Onofrio's Fountains

These lovely 15th century fountains were once vital water sources for the townspeople.

TravelCurious Tip

The fountains may be centuries old, but the water is still as fresh and safe to drink as ever.

As you approach the western end of Dubrovnik’s beautiful Stradun, you will notice an ornate stone structure which looks almost like a small shrine. As you get closer, however, you realise that this is in fact the famous large Onofrio’s Fountain, which has provided the citizens of the Old Town with fresh drinking water for nearly 600 years.

The Reign of Rain

In Dubrovnik’s early days as a city-state, the city relied on rain for fresh drinking water. The system was intricate in its own way, with rain channeled off the rooftops into cisterns for storage, but it still left the city in big trouble if there were several weeks without rain. At times the droughts would get so bad that enterprising individuals would fill hundreds of barrels with fresh water from nearby springs and bring them into the port on ships to sell to the thirsty citizens of Dubrovnik at extortionate rates.

Little and Large

In 1436, the authorities finally decided that enough was enough, and commissioned Onofrio Giordano della Cava to oversee the construction of an aqueduct running from a well, some 12km distant, directly into the city centre. Onofrio built two fountains at either end of Stradun which were to mark the ends of the aqueduct. The larger fountain was a magnificent sixteen-sided edifice, with each side sporting a “maskeron” (masked face) from whose mouth a tap protruded. Sadly the maskerons were damaged in a recent round of renovations, but you can still make some of them out. The small Onofrio’s fountain is a less grand affair, but is centred around a beautiful sculpture by the Milanese artist Petar Martinov.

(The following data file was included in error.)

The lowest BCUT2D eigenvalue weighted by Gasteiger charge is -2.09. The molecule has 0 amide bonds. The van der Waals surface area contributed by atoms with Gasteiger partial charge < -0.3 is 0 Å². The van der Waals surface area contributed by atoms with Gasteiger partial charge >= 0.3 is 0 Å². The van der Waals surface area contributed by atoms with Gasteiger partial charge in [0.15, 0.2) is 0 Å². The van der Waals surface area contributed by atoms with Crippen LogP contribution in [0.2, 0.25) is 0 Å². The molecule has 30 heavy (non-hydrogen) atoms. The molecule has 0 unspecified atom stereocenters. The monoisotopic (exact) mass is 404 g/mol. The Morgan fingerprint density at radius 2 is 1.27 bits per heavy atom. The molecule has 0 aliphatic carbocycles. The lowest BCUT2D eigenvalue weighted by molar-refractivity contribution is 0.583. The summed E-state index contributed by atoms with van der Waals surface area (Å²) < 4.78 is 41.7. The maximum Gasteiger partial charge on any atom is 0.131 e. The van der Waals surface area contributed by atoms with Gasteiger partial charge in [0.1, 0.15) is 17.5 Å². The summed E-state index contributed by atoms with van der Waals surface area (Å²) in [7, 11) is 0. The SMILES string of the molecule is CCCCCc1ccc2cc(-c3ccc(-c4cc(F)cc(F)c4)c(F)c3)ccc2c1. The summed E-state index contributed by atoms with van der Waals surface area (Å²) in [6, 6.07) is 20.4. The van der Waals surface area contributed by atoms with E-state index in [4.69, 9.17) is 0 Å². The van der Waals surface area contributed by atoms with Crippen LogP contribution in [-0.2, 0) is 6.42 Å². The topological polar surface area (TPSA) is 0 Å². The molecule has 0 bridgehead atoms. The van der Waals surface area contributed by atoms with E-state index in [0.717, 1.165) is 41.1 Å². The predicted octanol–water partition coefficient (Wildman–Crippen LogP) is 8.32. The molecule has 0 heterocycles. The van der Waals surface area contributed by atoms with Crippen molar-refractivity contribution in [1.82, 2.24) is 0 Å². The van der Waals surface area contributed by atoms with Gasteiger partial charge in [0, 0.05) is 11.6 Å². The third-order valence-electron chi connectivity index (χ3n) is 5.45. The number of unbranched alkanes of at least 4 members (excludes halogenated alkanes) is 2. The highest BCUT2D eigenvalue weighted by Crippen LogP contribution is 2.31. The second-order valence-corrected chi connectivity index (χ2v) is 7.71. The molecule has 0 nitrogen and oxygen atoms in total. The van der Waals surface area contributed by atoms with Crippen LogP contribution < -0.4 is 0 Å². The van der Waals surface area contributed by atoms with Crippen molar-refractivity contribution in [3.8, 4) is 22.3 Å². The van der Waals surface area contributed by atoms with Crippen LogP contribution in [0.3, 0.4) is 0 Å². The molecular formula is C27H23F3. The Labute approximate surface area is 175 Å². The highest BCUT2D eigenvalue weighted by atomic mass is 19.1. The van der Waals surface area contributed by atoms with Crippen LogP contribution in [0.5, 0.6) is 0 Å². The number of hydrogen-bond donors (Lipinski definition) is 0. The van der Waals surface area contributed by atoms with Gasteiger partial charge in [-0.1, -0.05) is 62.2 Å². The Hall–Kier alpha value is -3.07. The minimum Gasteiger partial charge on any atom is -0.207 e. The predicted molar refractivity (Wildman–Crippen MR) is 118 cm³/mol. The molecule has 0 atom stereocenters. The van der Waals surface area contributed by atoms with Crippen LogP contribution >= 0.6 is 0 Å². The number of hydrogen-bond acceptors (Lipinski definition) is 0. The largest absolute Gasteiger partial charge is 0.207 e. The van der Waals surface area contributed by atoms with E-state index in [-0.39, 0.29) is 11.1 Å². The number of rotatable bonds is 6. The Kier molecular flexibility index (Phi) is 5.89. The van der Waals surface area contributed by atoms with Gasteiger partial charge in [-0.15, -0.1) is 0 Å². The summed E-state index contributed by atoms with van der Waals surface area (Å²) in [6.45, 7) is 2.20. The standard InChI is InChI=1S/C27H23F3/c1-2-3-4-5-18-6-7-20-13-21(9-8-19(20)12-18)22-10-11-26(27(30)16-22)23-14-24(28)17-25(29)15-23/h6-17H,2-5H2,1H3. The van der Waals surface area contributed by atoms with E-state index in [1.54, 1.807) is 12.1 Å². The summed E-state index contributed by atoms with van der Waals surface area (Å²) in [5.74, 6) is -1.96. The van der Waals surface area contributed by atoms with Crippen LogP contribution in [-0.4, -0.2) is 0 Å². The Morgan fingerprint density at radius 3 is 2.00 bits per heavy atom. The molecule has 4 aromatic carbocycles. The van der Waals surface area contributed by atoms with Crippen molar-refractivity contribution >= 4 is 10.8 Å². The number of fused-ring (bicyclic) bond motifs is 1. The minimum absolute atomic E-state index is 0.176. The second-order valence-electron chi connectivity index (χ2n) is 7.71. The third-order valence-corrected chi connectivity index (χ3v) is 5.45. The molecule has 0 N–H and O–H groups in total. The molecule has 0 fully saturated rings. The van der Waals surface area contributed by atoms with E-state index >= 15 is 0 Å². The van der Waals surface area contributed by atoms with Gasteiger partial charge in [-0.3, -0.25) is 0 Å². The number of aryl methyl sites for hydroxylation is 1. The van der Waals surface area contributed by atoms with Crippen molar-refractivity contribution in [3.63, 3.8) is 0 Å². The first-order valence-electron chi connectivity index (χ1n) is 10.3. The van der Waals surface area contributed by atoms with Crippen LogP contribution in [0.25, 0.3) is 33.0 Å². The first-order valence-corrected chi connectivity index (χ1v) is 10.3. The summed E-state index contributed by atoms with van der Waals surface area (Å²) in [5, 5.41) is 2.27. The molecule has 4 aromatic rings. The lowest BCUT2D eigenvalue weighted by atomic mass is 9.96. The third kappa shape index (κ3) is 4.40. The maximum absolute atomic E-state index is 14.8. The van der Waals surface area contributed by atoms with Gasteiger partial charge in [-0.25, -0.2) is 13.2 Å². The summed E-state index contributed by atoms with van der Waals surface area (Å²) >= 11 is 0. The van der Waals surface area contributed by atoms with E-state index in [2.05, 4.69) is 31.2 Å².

Nearby Attractions

See all attractions in Dubrovnik
Pile Gate
The grand entrance to Dubrovnik's old town, complete with drawbridge and Renaissance arch.
Iconic limestone-paved Stradun is the main thoroughfare through Dubrovnik's old town.
The Synagogue and Jewish Museum
The world's oldest operating Sephardic Synagogue, with a museum telling the story of the Jews of Dubrovnik.
Orlando Column
A 600-year-old column carved in honour of the legendary knight Orlando, who saved Dubrovnik from a siege by Arab pirates in the 8th century.
City Bell Tower
A beautiful landmark of the Old Town, with a bell struck by two bronze men.
St Saviour Church
A plain but fascinating church, one of the few Renaissance survivors of the terrible 1667 earthquake.

Related Tours

The Best of Dubrovnik Live Virtual Tour
Dubrovnik, also known as "The Pearl of the Adriatic", is a perfectly preserved medieval city with huge sturdy stone walls built between the 11th and 17th centuries for protection and that back in those years, it used to rival Venice as a trading port.

On this live virtual tour, you will take a stroll down the quaint narrow streets of Dubrovnik’s picturesque Old Town through its impressive surroundings while hearing its tales and history that only a local professional tour guide can tell.

You will see: 
  • Pile Bay
  • Pile Gate, the grand entrance to Dubrovnik's old town, complete with drawbridge and Renaissance arch.
  • Onofrio’s Fountain, built as a part of the water supply system in the 15th century that was once a vital water source for the town's people.
  • The Franciscan church, the third oldest public pharmacy in Europe from the 13th century
  • St. Blaise’s church, Dubrovnik's saint patron, and hear his story about him and traditional procession held on his feast day
  • Orlando’s column, a 600-year-old column carved in honour of the legendary knight Orlando, who saved Dubrovnik from a siege by Arab pirates in the 8th century
  • Sponza palace - state mint and customs house in middle ages
  • City Belltower, a beautiful landmark of the Old Town with a bell struck by two bronze men
  • Revelin fortress, created to give additional security to the Eastern city gate
  • Old Quarantine founded as the first quarantine in Europe in the 14th century
  • Fortress of St. John
  • Cathedral of Our Lady that counted with a Lionheart’s donation for the construction of this 12th-century cathedral
  • Rector’s palace, a harmonious combination of Gothic, Baroque and Renaissance architecture.



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